Auction buying guide: Why Victorian home seekers are in the box seat this spring


Melbourne’s spring auction market will kick into top gear next week.

And with buyers in the box seat for the first time during spring in years, experts have revealed how to get the upper hand under the hammer.

There are 865 auctions scheduled for next week, up from just 128 this week, according to PropTrack, with a balanced clearance rate hovering around 60 per cent over the past month.

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But despite the favourable buying climate, the bidding process can still be daunting and with interest rates soaring buyers are being warned to avoid blowing their budget.

“Auction contracts are unconditional, so it’s good to talk to your banks and brokers and make sure you have the right capacity,” Ray White Burwood partner Jichen Quan advised.

“Before you attend an auction, you can do some research in that local market to set a price in mind for you to bid up to.”

Sold By Group auctioneer Andy Reid strongly advised buyers to leave their kids with a babysitter on auction day.

“The amount of parents that get distracted is insane and it’s not a time to be distracted,” Mr Reid warned.

He said it was advantageous to enter exclusive negotiations if a property passed in by holding the highest bid, as a pass in on a vendor bid left buyers in the dark.

“If that happens, you’re jumping into a shark tank of a private sale, in which you’ll either miss out or overpay,” Mr Reid said.

“If you turn up to the auction of your dream home, and no one wants to bid first, make the auctioneer sweat by hanging on until the last minute before matching the last vendor bid.

“You’ll win the right to negotiate from a strong position, which will give you a better chance of getting a win at a better level.”

Property Home Base founder and flat fee buyer’s agent Julie DeBondt-Barker said properties usually sold during the immediate negotiation after a home was passed in.

“If you wait too long and it gets passed in to another buyer, you will most likely miss out,” she said.

“Bid confidently and don’t wait too long to get in … the agents will only be dealing with the last bidder to negotiate an agreeable price.”

It’s also worth checking in with the agent prior to the auction to see what the competition looks like.

Homeowner Kiran Reddem recently purchased a Berwick property under the hammer in his first time bidding.

Mr Reddem attributed his success primarily to calling the agent beforehand and inquiring about the number of interested bidders and how many buyers had inspected the home.

“There were only three or four people that had inspected, which meant the competition was lower,” he said.

“I finished my house inspection and conditional approval well before the auction and my pre-finance allowed me to go up to $950,000 — but I still didn’t want to bid over $925,000.”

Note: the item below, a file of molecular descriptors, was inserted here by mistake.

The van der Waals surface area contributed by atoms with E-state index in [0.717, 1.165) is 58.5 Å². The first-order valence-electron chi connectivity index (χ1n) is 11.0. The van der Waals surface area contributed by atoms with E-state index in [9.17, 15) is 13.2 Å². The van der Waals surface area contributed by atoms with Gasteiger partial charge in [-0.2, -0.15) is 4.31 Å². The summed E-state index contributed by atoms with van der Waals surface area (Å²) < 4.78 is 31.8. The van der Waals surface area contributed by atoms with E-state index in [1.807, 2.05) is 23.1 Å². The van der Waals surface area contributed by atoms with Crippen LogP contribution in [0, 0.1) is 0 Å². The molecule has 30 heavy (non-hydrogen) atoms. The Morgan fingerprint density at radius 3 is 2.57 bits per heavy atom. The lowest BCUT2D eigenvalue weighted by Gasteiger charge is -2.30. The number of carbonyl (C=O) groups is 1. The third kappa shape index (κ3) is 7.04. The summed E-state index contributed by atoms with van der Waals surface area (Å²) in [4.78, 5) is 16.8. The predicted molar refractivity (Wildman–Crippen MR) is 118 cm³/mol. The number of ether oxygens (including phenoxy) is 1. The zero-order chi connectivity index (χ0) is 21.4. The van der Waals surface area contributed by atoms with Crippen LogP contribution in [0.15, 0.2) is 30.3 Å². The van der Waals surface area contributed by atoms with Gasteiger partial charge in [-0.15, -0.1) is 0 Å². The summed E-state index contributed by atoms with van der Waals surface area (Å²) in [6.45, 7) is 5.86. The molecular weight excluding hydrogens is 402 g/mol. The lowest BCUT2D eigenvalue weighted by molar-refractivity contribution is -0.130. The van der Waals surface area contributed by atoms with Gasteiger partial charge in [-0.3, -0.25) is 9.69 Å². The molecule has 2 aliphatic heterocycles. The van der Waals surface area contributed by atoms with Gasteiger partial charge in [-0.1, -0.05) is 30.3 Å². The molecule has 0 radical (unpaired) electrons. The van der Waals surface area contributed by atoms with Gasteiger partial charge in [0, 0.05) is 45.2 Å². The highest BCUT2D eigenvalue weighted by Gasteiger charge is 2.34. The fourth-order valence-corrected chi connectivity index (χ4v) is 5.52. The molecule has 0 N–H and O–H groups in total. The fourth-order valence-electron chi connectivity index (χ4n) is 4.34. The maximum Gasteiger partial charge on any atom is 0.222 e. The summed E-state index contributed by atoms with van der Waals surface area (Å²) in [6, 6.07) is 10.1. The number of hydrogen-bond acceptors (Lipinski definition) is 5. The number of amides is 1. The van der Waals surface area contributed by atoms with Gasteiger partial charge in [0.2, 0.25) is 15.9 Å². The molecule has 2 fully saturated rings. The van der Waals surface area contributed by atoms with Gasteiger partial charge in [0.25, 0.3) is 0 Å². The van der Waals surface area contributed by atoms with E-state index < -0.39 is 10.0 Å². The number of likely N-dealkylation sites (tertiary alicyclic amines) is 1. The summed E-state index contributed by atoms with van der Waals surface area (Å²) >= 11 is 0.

The property initially had a price guide of about $800,000-$880,000 and Mr Reddem went up against one other bidder who brought offers up to the $915,000 mark.

He then placed the final, successful bid of about $920,000.

But for those new to the game and who can afford it, a buyer’s advocate can be a handy tool.

Ms DeBondt-Barker said even buyer’s agents often engaged somebody else to bid for them for their own home purchases.

“It’s a highly emotional situation and remaining calm and focused is critical to your success,” she said.

An advocate was also helpful in a situation where the property was passed in, whether that be to the highest bidder or open to anyone.

“You will need a professional negotiator by your side to ensure you get the very best outcome,” Ms DeBondt-Barker added.

“Agents are usually in a hurry and the pressure to seal the deal will be intense.”

However, EYS auctioneer Fabian Sanelli noted that for buyers with time on their side, it could be just as beneficial to prepare by scouting local auctions and keeping emotions in check on the big day.

“Allocating that money towards more bidding at the auction is far more powerful (than a buyer’s agent),” Mr Sanelli said.

In addition to setting a realistic budget prior to auction, it was also important to complete thorough due diligence.

“This means having the contract reviewed by a conveyancer or solicitor, having a building inspection completed and in some cases, a pest inspection,” Ms DeBondt-Barker said.

She also advised buyers to research recent sales in the area, find out the vendor’s preferred settlement date, and to confirm that their finances were still pre-approved and had not lapsed.

Plus, purchasers should ensure their bank transfer limit was lifted prior to the auction, as successful bidders will need to transfer funds directly on the day.

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Originally published as Auction buying guide: Why Victorian home seekers are in the box seat this spring